Seyfarth Synopsis: On October 5, 2016, the Treasury Department published several pieces of guidance relating to disguised sales, allocation of liabilities, and other partnership tax issues, including “bottom-dollar” guarantees commonly used by partnerships (especially in the real estate industry) to allocate liabilities among their partners. The new guidance, offered in the form of final regulations (the “Final Regulations”), temporary regulations (the “Temporary Regulations”) and newly-promulgated proposed regulations (the “New Proposed Regulations”), relates to the same issues which the Treasury Department previously addressed, in controversial, and generally poorly received, proposed regulations, promulgated in January 2014 (the “2014 Proposed Regulations”),[1] which among other things proposed the abolition of the “bottom-dollar” guarantee.

While the rule in the 2014 Proposed Regulations disregarding such bottom dollar guarantees was generally retained, the Temporary Regulations and New Proposed Regulations do provide some welcome relief from some of the more onerous provisions of the 2014 Proposed Regulations. In sum, so long as a partner is willing and able to bear genuine (but manageable) economic risk to achieve the benefits of liability allocations, partners should continue to be able to successfully use liability allocations to avoid undesired tax recognition events.

“Bottom-Dollar” Guarantees


Contributions of real estate to a partnership, such as a fund used by a REIT to acquire and hold real estate (an “UPREIT” partnership), are generally tax-free. However, complications can arise when the contributed real estate is subject to a mortgage or other debt. The Internal Revenue Code of 1986, as amended (the “Code”) and the underlying Treasury Regulations (the “Regulations”) provide that a contributor of real estate will recognize gain (and thus generally owe tax) when contributed real estate is subject to debt if the amount of the assumed debt exceeds the sum of the contributor’s adjusted income tax basis in the contributed property plus (critically) the amount of partnership liabilities allocated to the contributing partner.

The power to allocate liabilities has commonly meant the difference between a taxable and nontaxable contribution of encumbered property to a partnership. Under the prior Regulations, liabilities were allocated to any partner who would have a personal obligation to pay them off in a hypothetical situation in which all the assets of the partnership became worthless and all liabilities of the partnership became due and payable. When the general allocation rules result in a liability allocation shortfall, contributing partners were able to personally guarantee liabilities of the partnership, thereby making such liabilities “recourse liabilities” that were entirely allocated to such guaranteeing contributing partner.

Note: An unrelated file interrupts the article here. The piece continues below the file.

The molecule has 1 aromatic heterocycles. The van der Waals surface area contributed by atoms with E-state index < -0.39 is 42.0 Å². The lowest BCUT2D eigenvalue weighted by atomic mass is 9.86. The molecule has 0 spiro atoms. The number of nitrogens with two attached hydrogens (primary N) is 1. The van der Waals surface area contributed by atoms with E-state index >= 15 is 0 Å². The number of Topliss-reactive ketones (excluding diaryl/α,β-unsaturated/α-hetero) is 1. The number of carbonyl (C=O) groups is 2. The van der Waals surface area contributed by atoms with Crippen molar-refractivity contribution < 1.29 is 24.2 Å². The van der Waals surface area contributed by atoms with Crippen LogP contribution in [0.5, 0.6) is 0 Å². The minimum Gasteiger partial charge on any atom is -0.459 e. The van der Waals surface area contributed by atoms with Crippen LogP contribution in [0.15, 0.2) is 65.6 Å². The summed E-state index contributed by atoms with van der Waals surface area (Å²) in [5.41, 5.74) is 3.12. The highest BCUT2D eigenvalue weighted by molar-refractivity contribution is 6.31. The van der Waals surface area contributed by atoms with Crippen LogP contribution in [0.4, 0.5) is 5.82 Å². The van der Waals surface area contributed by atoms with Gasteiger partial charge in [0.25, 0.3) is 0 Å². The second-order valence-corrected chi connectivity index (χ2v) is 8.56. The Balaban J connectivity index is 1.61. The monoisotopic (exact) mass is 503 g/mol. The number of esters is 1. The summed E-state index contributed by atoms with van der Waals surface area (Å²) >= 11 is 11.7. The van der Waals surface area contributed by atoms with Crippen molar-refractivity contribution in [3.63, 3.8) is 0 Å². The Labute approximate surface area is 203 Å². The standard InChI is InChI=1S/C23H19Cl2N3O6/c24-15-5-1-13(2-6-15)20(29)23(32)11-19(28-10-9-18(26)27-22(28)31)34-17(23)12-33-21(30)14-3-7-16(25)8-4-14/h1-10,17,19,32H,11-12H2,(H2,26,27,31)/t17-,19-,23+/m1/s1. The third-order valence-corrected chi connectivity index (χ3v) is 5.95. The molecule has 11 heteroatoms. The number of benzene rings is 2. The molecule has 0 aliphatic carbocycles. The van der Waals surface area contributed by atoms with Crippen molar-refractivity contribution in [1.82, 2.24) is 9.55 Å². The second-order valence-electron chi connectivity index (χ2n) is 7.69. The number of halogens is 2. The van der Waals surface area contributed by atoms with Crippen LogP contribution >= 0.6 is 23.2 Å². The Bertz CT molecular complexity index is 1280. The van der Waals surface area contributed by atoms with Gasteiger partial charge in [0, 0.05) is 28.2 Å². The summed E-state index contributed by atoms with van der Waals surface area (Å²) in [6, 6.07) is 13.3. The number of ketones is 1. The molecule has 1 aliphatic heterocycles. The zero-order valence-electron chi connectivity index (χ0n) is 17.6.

Nevertheless, contributing partners, while seeking to benefit from the liability allocations that arise from such guarantees, usually also sought to avoid meaningful risk of having to pay a lender of the partnership should the partnership default on its obligations. Prior to the 2014 Proposed Regulations, this collection risk was often managed through a “bottom-dollar” guarantee - i.e., a guarantee of the last dollars of a liability of the partnership that can only be collected after all remedies against the primary obligor have been exhausted.[2] Because such “bottom-dollar” guarantees are extremely low risk, particularly where overall leverage ratios are moderate, they have always been controversial with the Internal Revenue Service (“IRS”). The IRS’s suspicion of “bottom-dollar” guarantees was reinforced by the fact that, prior to the 2014 Proposed Regulations, there was no requirement that the guarantying partner have a net worth sufficient to fulfill any payment obligation under any guarantee (whether a bottom-dollar guarantee or otherwise). Thus, a contributing partner could be allocated partnership liabilities merely due to the theoretical payment obligation resulting from executing a guarantee, despite having no actual ability to ever satisfy such payment obligation. High-profile cases of extreme liability allocation, such as in Canal Corp. v. Commissioner[3] (involving Canal Corporation’s attempted tax-free disposition of Wisconsin Tissue Mills to Georgia Pacific) and Chief Counsel Advice 2013 24013[4] (involving the Tribune Company’s attempted tax-free disposition of Newsday to Cablevision) convinced the IRS that it needed more than the ad hoc application of the anti-abuse rule of Treasury Regulation Section 1.752-2(j) to put an end to what it perceived as the improper exploitation of the former liability allocation rules.